Over a relatively short period of time, the concept of mindfulness has quietly spread throughout American culture. From the world of business (e.g., Aetna, Goldman Sachs), to sports (e.g,. NFL, NBA, MLS), government (e.g., the House of Representatives’ “Quiet Time Caucus”), education (e.g., Duke University’s Koru program), and even the military (e.g., the U.S. Army and Marines), a wide variety of institutions and individuals have adopted mindfulness practices. And this is to say nothing about the presence of mindfulness in the healthcare industry, its original point of arrival in the West, when molecular biologist Jon Kabat-Zinn created the Mindfulness Based Stress Reduction (MBSR) program at the University of Massachusetts Medical Center in the 1970s.
So mindfulness is becoming quite popular. In fact, the chances are, that even if you don’t have a meditation practice, you know someone who does. A 2017 survey by the National Center for Health Statistics found that one in seven Americans had practiced some form of meditation that year. This represented a three-fold increase from 2012.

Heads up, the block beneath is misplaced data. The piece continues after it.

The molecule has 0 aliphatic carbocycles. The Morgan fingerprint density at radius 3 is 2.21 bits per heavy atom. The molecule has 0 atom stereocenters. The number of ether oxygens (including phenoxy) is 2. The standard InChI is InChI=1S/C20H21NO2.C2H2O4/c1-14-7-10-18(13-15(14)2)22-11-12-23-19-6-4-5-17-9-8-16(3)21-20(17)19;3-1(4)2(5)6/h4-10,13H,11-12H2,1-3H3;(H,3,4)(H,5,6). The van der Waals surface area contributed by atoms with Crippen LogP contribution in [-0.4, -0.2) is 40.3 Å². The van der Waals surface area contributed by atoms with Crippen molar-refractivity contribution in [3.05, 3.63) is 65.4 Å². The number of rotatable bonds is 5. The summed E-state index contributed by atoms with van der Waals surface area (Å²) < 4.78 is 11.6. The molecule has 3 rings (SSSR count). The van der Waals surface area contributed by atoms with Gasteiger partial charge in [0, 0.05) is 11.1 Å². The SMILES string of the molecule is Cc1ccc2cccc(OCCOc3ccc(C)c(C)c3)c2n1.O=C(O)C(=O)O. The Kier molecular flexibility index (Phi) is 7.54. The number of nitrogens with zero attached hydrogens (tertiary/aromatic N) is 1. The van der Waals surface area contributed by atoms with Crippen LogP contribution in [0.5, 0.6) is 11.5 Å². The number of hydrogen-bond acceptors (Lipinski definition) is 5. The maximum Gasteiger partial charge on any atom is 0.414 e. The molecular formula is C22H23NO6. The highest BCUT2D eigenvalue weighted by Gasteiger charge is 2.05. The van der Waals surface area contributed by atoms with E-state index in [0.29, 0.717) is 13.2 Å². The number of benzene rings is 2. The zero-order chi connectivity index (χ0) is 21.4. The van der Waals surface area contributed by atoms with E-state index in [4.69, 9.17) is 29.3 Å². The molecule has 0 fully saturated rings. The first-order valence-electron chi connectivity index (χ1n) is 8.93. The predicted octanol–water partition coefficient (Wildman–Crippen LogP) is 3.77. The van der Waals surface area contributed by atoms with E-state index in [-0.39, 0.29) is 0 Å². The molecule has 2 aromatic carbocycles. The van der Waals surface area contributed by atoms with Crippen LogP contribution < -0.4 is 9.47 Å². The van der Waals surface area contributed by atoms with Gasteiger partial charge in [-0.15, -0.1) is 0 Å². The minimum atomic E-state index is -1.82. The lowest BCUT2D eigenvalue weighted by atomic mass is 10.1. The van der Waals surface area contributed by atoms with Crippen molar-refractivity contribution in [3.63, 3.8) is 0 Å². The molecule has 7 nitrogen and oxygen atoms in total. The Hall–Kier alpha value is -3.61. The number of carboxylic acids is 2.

This explosion of interest in mindfulness has been spurred on by the long (and rapidly growing) list of health benefits that mindfulness is related to. A recent 2017 review article on randomized controlled trials (the “gold standard” in medical research) identified that mindfulness practices can improve:
Physical health: including chronic pain, immunity and autoimmune conditions, stress-related conditions (e.g., fibromyalgia, IBS, psoriasis)
Mental health: including depression, anxiety, PTSD
Cognition: most notably attention (e.g., sustained attention, working memory)
This list is just a sample of the benefits that mindfulness practice has to offer.
So, what exactly is mindfulness? And how is it related to meditation?
While mindfulness is a concept that has its roots in early Buddhist philosophy, it is increasingly viewed as a secular practice. Therefore, mindfulness practices are not necessarily associated with any religion.